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Why I Sacrificed Everything to Run a Startup

January 23, 2016, 7:00 PM UTC
Courtesy of Aden & Anais

The Entrepreneur Insider network is an online community where the most thoughtful and influential people in America’s startup scene contribute answers to timely questions about entrepreneurship and careers. Today’s answer to the question “How do you run a startup with a full-time job?” is written by Raegan Moya-Jones, founder and CEO of Aden & Anais.

In 2003, I had an idea—a really, really great idea for a company I knew could make life easier for parents and babies in the U.S. and beyond. I also had a job—a great job that I was pretty good at.

Oh, and did I mention I was pregnant?

I started Aden & Anais while working full time in sales for The Economist Group and raising three of my now four daughters, which means I had three full-time jobs.

But like all entrepreneurs, I had that undeniable sense that the idea that had come to me during my first pregnancy—recreating the ubiquitous cotton swaddle that generations of Aussie mothers have sworn by and bringing it to American parents—was an idea worth chasing, even if I was also chasing after toddlers at the time, while wearing two different shoes that I was sure matched when I was getting dressed.

See also: Why You Should Never Run a Startup With a Full-Time Job

I started slow, researching manufacturers and the basic fundamentals of starting a business, and went to market with my first products in June 2006, three years after having the idea. I then started to sell those products from the trunk of a taxi to the baby boutiques that I shopped in throughout New York City.

And then, I kept moving slowly, or at least by startup standards. I didn’t walk into The Economist, throw a handful of swaddles in the air and cry, “I quit!” In fact, I did quite the opposite.

I spent my days hitting or exceeding my sales goals for The Economist, and spent my evenings with my family. Every moment—from my girls’ bedtime to 3 a.m.—I allowed my business to consume me, waking up at 7 a.m. to get the girls breakfast and start all over again. I didn’t take a salary from Aden & Anais until we had closed 2009 with more than a million in revenue, and even then it was a quarter of what I made at The Economist.

Highlights from this period in my life include:

  • Not washing my hair for 15 days straight because I couldn’t find the time to (it had nearly permanently formed itself into a ponytail anyway)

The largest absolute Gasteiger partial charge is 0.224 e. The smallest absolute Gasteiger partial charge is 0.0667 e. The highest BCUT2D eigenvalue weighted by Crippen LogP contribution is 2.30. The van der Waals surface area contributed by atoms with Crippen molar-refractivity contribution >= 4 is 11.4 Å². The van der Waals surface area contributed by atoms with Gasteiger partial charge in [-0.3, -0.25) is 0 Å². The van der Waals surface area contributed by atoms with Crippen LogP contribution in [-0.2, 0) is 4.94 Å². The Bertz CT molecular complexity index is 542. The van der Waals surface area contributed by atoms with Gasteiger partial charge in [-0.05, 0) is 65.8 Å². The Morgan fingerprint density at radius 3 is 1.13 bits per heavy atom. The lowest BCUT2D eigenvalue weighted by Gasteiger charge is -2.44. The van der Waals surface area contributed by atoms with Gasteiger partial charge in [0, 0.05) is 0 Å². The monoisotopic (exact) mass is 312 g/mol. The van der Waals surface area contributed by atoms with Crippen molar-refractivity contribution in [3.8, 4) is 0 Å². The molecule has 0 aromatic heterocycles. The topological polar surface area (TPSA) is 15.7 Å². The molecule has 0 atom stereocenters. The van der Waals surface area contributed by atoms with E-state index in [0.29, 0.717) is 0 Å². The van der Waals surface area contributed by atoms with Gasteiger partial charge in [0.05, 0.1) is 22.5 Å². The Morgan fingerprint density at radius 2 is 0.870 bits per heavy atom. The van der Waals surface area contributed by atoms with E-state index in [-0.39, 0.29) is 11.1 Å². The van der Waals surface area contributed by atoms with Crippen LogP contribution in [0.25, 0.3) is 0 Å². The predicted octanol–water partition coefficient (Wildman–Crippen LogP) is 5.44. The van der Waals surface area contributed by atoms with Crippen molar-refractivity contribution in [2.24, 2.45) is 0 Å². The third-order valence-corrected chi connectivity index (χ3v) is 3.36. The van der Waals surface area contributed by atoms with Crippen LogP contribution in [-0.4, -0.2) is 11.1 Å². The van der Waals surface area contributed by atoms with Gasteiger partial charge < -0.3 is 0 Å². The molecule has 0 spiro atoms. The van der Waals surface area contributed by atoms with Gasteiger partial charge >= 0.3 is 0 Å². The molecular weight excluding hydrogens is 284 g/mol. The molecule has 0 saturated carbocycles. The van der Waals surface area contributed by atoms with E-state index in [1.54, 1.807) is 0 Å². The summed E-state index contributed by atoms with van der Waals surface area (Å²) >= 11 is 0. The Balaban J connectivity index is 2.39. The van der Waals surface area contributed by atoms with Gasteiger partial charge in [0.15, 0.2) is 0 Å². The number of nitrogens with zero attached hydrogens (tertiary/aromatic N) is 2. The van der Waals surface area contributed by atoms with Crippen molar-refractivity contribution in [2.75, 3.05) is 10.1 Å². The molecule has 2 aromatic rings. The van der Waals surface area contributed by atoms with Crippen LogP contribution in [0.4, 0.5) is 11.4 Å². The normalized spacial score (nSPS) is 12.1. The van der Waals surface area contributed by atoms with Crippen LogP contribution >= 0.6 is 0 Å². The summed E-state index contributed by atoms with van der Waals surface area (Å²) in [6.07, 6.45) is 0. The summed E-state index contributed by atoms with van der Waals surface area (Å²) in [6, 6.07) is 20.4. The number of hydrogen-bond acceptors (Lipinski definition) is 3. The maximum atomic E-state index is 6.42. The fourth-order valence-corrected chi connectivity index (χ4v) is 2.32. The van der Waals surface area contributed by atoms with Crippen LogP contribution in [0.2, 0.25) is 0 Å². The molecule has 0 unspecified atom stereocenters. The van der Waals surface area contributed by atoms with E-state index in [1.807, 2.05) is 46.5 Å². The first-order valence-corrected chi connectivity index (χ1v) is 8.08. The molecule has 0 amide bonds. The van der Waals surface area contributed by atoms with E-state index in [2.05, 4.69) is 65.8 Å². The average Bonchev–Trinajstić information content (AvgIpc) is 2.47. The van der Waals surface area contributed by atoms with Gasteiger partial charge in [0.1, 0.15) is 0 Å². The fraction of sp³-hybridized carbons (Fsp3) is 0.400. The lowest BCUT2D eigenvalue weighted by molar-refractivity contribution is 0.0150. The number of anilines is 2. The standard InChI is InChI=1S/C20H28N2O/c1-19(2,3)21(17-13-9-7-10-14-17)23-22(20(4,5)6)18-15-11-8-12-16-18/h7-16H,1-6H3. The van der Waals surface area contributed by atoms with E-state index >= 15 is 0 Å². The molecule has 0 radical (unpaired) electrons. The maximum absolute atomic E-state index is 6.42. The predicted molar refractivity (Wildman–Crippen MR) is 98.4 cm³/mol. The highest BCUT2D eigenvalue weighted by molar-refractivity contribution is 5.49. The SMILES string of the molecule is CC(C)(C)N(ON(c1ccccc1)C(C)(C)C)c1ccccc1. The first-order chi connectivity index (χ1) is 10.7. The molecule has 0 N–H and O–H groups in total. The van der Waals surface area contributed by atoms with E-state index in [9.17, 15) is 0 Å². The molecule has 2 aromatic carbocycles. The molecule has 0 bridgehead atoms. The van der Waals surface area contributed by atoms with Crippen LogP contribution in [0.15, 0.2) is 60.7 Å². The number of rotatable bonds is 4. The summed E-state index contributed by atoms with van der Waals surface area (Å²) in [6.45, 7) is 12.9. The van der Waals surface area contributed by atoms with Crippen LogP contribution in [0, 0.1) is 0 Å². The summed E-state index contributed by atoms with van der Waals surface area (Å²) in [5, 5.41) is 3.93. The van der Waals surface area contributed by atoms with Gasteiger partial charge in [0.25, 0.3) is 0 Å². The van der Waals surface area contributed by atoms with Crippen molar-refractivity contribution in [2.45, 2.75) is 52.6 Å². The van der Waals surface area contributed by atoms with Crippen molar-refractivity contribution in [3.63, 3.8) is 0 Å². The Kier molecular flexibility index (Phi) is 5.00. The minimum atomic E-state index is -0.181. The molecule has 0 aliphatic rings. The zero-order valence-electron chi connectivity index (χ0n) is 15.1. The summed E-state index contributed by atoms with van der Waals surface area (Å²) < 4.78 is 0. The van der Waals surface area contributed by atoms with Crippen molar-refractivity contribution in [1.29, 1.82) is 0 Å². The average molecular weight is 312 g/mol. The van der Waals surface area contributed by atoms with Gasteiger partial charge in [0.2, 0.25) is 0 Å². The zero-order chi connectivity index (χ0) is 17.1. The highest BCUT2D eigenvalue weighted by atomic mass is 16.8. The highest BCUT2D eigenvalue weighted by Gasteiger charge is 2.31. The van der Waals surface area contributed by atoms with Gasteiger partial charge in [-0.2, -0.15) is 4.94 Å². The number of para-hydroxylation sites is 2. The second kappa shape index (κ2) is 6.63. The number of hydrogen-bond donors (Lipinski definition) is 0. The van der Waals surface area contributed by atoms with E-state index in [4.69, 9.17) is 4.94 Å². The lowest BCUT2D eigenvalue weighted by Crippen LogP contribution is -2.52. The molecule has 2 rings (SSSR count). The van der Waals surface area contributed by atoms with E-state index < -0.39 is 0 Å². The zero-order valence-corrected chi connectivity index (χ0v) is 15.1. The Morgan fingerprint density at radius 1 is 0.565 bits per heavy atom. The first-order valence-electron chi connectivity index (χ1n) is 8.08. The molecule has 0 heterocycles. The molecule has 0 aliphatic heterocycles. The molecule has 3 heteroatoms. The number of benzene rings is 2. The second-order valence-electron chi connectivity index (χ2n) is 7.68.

• Losing needy friends who couldn’t understand why I didn’t have time for brunch while I was parenting, working, and building my own business
  • Total sleep deprivation, the likes of which you really don’t think you can handle after university


Looking back, it seems completely insane and I’m not sure how I did it, but that’s the point, right? I did it because I had no idea what I was doing. I hadn’t obsessed over what I was sacrificing (sleep, sleep, sleep, sleep, friendships, sleep, showers) because I was too focused on what I was building.


That attitude was only possible because I had what I needed (except sleep). I had an unwavering belief in myself and what I was doing. I had an amazing husband and support system that shared that same unwavering belief. And I had clear and specific goals that the business had to hit before I even considered leaving my job for it.

This isn’t the advice that everyone would give you. There are plenty of successful entrepreneurs that believe you need to give your idea and your passion 100%, and if it worked for them, I can see why they believe that. But if you’re like me, and the idea of financial insecurity makes you itch, and you’re not ready to make your entire family (or even yourself) step away from your stable income while you chase your dream, I’m here to tell you that’s okay, and I’m proof that it can work.

It’s okay to take it slow, to play it safe, to trade financial insecurity for proper rest.

It wasn’t the easiest time in my life, but I can’t see myself changing any of it, because every sleepless night and every greasy ponytail got me exactly where I am today.

I chose a direction, and I walked confidently toward it—even if my shoes didn’t always match.